A strong union activist with a passion for politics, CTA Executive Director Carolyn Doggett has dedicated her life to advocating for public education, teachers, students, union and human rights. On her eventful watch, CTA’s team of 500 employees statewide has assisted in numerous outstanding victories to protect students and the teaching profession.
But after 18 years as CTA’s top executive and 46 years as an educator, Doggett has announced she will be retiring soon on Sept. 1, 2013.
She is a skilled administrator with the core values of a dedicated union organizer who thrives on politics and how they affect our classrooms. She fully understands what her friend Dr. Elaine Bernard, head of the Harvard Trade Union Program, means when Bernard says, “Unionists cannot leave politics alone, because politics will not leave unions alone.”
Learning from her years as a classroom teacher, Doggett’s political priorities are what all educators care about. That’s why, looking ahead, CTA is focused on a number of issues she cares about, including teacher evaluation, due process rights, affordable college for students, tax fairness, adequate school funding, intellectual freedom and school safety.
Three times during her tenure, corporations and millionaires tried and failed to silence the voices of California union members with phony “paycheck protection” ballot initiatives. The latest attempt, Proposition 32 in 2012, was rejected soundly by voters after CTA helped build a broad community coalition to expose its true agenda.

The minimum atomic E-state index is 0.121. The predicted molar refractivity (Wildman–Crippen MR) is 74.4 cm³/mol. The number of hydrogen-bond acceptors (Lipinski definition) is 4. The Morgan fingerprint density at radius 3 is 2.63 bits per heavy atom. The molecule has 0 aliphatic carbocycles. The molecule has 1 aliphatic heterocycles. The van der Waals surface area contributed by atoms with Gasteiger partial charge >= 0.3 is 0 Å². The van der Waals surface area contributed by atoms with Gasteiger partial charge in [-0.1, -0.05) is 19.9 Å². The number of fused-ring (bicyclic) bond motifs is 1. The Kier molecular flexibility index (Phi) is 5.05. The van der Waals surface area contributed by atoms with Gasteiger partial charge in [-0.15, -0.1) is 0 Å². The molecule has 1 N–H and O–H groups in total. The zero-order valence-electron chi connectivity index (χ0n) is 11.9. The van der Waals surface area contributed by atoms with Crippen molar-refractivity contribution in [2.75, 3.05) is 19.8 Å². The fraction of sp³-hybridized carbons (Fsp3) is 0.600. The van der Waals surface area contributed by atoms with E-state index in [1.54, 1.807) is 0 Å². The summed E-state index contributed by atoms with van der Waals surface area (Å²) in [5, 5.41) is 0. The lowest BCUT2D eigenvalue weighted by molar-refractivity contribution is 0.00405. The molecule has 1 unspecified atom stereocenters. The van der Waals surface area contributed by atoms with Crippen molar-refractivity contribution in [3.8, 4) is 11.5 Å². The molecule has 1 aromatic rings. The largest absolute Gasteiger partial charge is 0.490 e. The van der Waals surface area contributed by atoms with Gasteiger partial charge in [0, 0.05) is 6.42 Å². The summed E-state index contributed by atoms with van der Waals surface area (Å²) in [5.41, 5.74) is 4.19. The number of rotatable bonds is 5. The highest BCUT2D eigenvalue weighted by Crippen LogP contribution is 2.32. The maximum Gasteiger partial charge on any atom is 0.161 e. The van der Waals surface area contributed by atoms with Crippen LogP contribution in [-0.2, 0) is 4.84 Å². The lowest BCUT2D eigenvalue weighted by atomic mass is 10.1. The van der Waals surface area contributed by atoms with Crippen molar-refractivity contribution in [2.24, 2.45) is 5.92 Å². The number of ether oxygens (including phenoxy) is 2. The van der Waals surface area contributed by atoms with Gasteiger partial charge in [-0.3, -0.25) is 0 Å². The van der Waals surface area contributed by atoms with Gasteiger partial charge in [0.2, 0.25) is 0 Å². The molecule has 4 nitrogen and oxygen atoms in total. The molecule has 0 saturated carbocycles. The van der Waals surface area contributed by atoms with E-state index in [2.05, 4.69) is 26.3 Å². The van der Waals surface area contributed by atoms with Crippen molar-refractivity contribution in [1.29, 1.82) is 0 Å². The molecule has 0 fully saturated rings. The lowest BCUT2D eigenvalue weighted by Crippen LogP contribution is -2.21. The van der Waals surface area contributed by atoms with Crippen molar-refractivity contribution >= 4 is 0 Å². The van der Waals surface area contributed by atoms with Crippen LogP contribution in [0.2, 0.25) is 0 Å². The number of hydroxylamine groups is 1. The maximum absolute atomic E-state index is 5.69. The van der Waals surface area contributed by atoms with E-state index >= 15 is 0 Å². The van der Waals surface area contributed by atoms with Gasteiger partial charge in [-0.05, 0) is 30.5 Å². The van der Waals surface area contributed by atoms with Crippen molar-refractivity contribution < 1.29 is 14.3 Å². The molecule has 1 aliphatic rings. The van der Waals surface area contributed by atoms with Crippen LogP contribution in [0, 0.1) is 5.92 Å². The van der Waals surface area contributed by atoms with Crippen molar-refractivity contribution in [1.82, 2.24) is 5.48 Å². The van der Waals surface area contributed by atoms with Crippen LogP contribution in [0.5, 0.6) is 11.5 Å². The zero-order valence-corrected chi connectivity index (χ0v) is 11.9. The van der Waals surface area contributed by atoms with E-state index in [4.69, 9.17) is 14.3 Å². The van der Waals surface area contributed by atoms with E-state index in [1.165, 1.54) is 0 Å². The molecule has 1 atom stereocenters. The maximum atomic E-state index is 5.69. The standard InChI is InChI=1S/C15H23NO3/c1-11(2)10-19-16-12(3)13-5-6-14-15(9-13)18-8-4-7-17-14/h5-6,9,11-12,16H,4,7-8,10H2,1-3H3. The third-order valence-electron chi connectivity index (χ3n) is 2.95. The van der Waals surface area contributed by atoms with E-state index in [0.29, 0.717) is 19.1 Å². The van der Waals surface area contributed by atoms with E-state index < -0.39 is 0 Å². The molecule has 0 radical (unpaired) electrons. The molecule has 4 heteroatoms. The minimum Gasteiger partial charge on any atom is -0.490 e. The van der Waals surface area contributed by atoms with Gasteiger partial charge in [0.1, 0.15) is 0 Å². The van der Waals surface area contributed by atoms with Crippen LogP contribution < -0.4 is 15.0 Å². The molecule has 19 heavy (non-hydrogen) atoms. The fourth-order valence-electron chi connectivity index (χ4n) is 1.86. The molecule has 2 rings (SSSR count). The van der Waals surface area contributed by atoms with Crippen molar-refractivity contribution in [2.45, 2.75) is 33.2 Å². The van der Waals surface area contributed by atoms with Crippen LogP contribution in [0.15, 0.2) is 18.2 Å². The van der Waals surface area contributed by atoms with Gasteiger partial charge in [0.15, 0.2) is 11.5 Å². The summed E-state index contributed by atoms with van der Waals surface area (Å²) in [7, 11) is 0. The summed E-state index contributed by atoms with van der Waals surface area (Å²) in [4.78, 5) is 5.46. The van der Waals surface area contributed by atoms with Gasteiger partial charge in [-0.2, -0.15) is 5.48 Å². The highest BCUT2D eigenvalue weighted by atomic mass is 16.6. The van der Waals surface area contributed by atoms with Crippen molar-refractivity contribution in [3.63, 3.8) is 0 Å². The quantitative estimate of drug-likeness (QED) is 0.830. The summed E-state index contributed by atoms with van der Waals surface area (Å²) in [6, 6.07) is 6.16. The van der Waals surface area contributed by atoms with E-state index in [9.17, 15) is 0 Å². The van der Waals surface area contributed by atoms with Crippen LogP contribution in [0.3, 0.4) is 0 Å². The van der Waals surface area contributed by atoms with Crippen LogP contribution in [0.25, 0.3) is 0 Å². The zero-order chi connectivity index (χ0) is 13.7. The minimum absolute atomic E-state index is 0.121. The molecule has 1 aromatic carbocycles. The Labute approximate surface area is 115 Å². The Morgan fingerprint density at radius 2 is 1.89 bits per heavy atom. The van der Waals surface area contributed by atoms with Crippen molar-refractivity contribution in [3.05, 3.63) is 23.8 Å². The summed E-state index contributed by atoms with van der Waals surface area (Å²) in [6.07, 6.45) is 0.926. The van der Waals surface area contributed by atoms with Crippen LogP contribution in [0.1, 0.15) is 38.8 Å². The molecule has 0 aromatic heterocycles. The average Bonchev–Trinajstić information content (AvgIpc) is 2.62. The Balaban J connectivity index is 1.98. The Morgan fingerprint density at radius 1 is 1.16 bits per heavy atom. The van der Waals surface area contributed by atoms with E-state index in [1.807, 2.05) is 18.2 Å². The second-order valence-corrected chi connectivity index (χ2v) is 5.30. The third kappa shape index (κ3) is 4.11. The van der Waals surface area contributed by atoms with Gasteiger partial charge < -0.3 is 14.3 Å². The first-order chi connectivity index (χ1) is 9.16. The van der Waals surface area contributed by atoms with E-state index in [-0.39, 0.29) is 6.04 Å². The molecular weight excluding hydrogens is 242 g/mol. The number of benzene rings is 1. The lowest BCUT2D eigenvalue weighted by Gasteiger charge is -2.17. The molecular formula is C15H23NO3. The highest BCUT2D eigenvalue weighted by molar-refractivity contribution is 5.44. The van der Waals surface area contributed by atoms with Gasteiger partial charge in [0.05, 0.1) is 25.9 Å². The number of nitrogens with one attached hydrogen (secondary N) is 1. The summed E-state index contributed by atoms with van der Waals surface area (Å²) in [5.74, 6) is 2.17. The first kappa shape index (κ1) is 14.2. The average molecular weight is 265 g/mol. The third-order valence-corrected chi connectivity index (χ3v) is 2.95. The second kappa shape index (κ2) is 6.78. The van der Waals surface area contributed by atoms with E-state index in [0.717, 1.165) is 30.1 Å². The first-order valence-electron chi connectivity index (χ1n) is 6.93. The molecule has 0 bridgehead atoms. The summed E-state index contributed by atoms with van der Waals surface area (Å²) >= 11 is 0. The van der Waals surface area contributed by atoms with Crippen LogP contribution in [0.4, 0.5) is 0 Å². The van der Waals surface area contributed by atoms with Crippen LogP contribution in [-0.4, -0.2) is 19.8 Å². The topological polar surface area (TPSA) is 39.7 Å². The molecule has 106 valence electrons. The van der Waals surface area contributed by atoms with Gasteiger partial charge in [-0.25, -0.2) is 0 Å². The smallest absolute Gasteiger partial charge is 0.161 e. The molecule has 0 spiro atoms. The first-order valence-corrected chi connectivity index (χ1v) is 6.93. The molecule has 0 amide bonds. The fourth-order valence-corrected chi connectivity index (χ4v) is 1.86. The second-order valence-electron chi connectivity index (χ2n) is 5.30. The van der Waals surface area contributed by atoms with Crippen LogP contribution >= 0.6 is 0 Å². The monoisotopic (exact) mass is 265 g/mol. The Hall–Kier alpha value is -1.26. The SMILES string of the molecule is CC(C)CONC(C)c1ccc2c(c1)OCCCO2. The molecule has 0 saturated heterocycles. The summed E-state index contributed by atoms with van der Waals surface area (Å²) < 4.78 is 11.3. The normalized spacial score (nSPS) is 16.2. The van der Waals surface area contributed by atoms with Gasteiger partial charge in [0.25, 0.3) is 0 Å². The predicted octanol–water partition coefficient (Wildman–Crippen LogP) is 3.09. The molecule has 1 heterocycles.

Campaigning tirelessly herself, working phones and knocking on voters’ doors, Doggett guided CTA’s assault on Prop. 32 – and our successful campaign to pass Governor Jerry Brown’s landmark Proposition 30 on the same ballot. Prop. 30 stopped nearly $6 billion in immediate cuts to public schools. By raising taxes on the wealthy, Prop. 30 will generate about $42 billion for public schools and local public safety needs over seven years.
Living and breathing politics has made for some interesting moments for Doggett. While phone-banking once during the 2012 campaign, she was watching her beloved San Francisco Giants on television in the playoffs, heading to their World Series victory. In the middle of a call to a voter, she shouted, “Go, Pablo, go!” as Pablo Sandoval hit yet another home run. The voter, who was also a Giants fan, screamed with her on the phone and later confirmed he was indeed voting Yes on Prop. 30 and No on 32.
Doggett cites other significant CTA accomplishments. One is the passage of the CTA-sponsored Quality Education Investment Act of 2006 to help lower-income, at-risk students succeed. The watershed QEIA law – creating the largest school turnaround program of its kind in the nation – is providing nearly $3 billion over eight years for proven reforms such as smaller class sizes, more counselors and better training. And it’s working.